Source: Navajo Times

This severe impact is largely due to persistent inequalities mentioned previously. Poverty is high as the unemployment rate for the Navajo Nation is on average 50% and food deserts are prevalent as there are only 13 grocery stores on the reservation. Additionally, 1 in 3 households do not have running water or electricity. Those without running water rely on wells and springs, however these are also unsafe. This is because of over 1100 Uranium mines, waste piles, and other sites abandoned by the US government on the reservation that continue to pollute the groundwater 

These rates of water use are not only true for the Navajo Nation. The Indian Health Service (IHS), the federally run health program that provides health services across Native reservations, has found that Native Americans are nine times more likely to not have access to safe water. The CDC lists washing your hands as one of the most important methods of preventing the spread of coronavirus. This of course requires consistent access to clean water to accomplish, which many Native Americans clearly don’t have.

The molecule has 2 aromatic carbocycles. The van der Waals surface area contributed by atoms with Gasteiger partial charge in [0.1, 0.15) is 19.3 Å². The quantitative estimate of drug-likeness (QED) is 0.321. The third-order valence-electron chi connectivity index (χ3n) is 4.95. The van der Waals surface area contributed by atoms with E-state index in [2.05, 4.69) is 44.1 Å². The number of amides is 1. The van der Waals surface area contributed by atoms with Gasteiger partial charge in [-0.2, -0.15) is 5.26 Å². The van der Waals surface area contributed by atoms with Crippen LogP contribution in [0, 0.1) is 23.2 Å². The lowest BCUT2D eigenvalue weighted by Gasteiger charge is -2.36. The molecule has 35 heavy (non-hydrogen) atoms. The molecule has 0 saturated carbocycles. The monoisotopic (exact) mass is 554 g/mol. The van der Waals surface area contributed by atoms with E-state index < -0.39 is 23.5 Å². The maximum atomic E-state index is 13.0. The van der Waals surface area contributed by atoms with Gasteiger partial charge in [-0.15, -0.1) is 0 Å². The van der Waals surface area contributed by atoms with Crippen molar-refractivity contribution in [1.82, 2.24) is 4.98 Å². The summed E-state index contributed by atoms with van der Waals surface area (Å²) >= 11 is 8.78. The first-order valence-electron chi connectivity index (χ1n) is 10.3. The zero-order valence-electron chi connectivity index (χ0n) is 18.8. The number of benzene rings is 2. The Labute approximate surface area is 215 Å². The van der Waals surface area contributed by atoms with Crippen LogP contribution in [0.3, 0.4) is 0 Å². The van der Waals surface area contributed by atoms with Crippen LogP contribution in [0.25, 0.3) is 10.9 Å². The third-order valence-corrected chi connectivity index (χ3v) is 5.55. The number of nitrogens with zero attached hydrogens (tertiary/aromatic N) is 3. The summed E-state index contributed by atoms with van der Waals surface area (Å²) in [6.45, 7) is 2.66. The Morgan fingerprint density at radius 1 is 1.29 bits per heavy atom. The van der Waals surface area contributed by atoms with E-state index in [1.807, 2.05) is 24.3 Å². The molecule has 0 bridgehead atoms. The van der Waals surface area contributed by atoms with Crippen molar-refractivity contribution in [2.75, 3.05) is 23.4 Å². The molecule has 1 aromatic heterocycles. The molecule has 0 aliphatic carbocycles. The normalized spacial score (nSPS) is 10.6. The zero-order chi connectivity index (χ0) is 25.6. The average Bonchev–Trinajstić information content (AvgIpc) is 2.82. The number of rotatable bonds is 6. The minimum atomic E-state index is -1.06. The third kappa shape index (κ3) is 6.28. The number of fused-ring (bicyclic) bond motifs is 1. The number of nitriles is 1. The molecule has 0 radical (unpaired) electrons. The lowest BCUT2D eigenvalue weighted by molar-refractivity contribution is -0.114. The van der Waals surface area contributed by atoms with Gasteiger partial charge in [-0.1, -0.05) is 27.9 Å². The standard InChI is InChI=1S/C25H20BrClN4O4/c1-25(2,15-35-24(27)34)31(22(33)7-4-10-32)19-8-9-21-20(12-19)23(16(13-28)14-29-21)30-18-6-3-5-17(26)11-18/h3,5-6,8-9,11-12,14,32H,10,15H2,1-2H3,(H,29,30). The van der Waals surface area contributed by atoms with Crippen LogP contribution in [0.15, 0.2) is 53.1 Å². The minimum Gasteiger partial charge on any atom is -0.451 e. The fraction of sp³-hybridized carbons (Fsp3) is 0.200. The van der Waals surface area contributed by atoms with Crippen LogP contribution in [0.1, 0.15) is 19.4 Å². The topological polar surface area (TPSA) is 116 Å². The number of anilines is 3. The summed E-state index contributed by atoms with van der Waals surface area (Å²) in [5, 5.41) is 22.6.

Native Americans have also faced disproportionately weak support for basic services. Though Native American Nations are considered sovereign nations they are legally dependent on the United States government to provide health care, education, and other services. An example of this is seen in how the Seattle Indian Health Center requested medical supplies and coronavirus testing kits from state and federal services, but instead received a box of body bags. Whether mistakenly sent or not, lack of medical equipment and services have had a deep impact on the pandemic’s outcomes.